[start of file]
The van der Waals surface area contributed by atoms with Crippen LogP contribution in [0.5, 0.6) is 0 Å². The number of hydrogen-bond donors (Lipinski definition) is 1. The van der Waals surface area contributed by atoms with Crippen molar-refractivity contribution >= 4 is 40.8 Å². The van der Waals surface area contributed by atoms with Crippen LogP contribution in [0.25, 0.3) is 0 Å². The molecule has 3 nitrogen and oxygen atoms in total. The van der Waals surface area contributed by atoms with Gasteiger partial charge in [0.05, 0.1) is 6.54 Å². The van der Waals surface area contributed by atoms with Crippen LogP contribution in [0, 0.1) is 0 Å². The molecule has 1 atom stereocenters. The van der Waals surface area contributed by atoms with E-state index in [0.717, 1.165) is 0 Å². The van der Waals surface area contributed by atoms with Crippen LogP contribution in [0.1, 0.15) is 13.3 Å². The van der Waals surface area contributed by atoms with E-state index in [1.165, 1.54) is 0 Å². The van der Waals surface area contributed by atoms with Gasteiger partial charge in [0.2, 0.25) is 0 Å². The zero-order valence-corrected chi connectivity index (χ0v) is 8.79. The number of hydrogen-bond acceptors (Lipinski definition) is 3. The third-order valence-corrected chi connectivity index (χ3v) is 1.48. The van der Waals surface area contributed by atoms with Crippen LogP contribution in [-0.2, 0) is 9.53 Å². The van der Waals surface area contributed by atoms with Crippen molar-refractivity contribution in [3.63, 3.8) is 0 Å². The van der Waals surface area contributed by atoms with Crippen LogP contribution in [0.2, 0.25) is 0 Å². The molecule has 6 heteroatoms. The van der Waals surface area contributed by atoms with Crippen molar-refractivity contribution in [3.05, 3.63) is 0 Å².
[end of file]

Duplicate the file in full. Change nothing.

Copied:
The van der Waals surface area contributed by atoms with Crippen LogP contribution in [0.5, 0.6) is 0 Å². The number of hydrogen-bond donors (Lipinski definition) is 1. The van der Waals surface area contributed by atoms with Crippen molar-refractivity contribution >= 4 is 40.8 Å². The van der Waals surface area contributed by atoms with Crippen LogP contribution in [0.25, 0.3) is 0 Å². The molecule has 3 nitrogen and oxygen atoms in total. The van der Waals surface area contributed by atoms with Gasteiger partial charge in [0.05, 0.1) is 6.54 Å². The van der Waals surface area contributed by atoms with Crippen LogP contribution in [0, 0.1) is 0 Å². The molecule has 1 atom stereocenters. The van der Waals surface area contributed by atoms with E-state index in [0.717, 1.165) is 0 Å². The van der Waals surface area contributed by atoms with Crippen LogP contribution in [0.1, 0.15) is 13.3 Å². The van der Waals surface area contributed by atoms with E-state index in [1.165, 1.54) is 0 Å². The van der Waals surface area contributed by atoms with Gasteiger partial charge in [0.2, 0.25) is 0 Å². The zero-order valence-corrected chi connectivity index (χ0v) is 8.79. The number of hydrogen-bond acceptors (Lipinski definition) is 3. The third-order valence-corrected chi connectivity index (χ3v) is 1.48. The van der Waals surface area contributed by atoms with Crippen LogP contribution in [-0.2, 0) is 9.53 Å². The van der Waals surface area contributed by atoms with Crippen molar-refractivity contribution in [3.63, 3.8) is 0 Å². The van der Waals surface area contributed by atoms with Crippen LogP contribution in [0.2, 0.25) is 0 Å². The molecule has 6 heteroatoms. The van der Waals surface area contributed by atoms with Crippen molar-refractivity contribution in [3.05, 3.63) is 0 Å².